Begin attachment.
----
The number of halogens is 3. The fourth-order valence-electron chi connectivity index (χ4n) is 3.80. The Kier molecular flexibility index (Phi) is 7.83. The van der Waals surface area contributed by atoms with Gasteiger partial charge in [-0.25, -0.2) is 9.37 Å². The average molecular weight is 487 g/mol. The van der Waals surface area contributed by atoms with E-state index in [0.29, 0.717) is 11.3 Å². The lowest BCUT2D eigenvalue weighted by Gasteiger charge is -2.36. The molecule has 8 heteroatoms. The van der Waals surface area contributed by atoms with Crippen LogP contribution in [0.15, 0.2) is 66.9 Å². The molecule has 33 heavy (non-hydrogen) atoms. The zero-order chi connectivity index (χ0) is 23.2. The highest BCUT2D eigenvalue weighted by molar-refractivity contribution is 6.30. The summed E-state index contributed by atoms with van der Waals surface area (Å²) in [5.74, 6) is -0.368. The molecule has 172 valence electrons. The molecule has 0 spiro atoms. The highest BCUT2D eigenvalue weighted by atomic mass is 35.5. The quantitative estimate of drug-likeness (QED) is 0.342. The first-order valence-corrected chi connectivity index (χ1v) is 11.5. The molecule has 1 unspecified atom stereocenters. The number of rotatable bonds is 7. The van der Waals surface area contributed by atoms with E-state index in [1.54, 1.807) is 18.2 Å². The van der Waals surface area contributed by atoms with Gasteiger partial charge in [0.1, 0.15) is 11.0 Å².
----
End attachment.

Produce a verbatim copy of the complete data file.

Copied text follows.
The number of halogens is 3. The fourth-order valence-electron chi connectivity index (χ4n) is 3.80. The Kier molecular flexibility index (Phi) is 7.83. The van der Waals surface area contributed by atoms with Gasteiger partial charge in [-0.25, -0.2) is 9.37 Å². The average molecular weight is 487 g/mol. The van der Waals surface area contributed by atoms with E-state index in [0.29, 0.717) is 11.3 Å². The lowest BCUT2D eigenvalue weighted by Gasteiger charge is -2.36. The molecule has 8 heteroatoms. The van der Waals surface area contributed by atoms with Crippen LogP contribution in [0.15, 0.2) is 66.9 Å². The molecule has 33 heavy (non-hydrogen) atoms. The zero-order chi connectivity index (χ0) is 23.2. The highest BCUT2D eigenvalue weighted by molar-refractivity contribution is 6.30. The summed E-state index contributed by atoms with van der Waals surface area (Å²) in [5.74, 6) is -0.368. The molecule has 172 valence electrons. The molecule has 0 spiro atoms. The highest BCUT2D eigenvalue weighted by atomic mass is 35.5. The quantitative estimate of drug-likeness (QED) is 0.342. The first-order valence-corrected chi connectivity index (χ1v) is 11.5. The molecule has 1 unspecified atom stereocenters. The number of rotatable bonds is 7. The van der Waals surface area contributed by atoms with E-state index in [1.54, 1.807) is 18.2 Å². The van der Waals surface area contributed by atoms with Gasteiger partial charge in [0.1, 0.15) is 11.0 Å².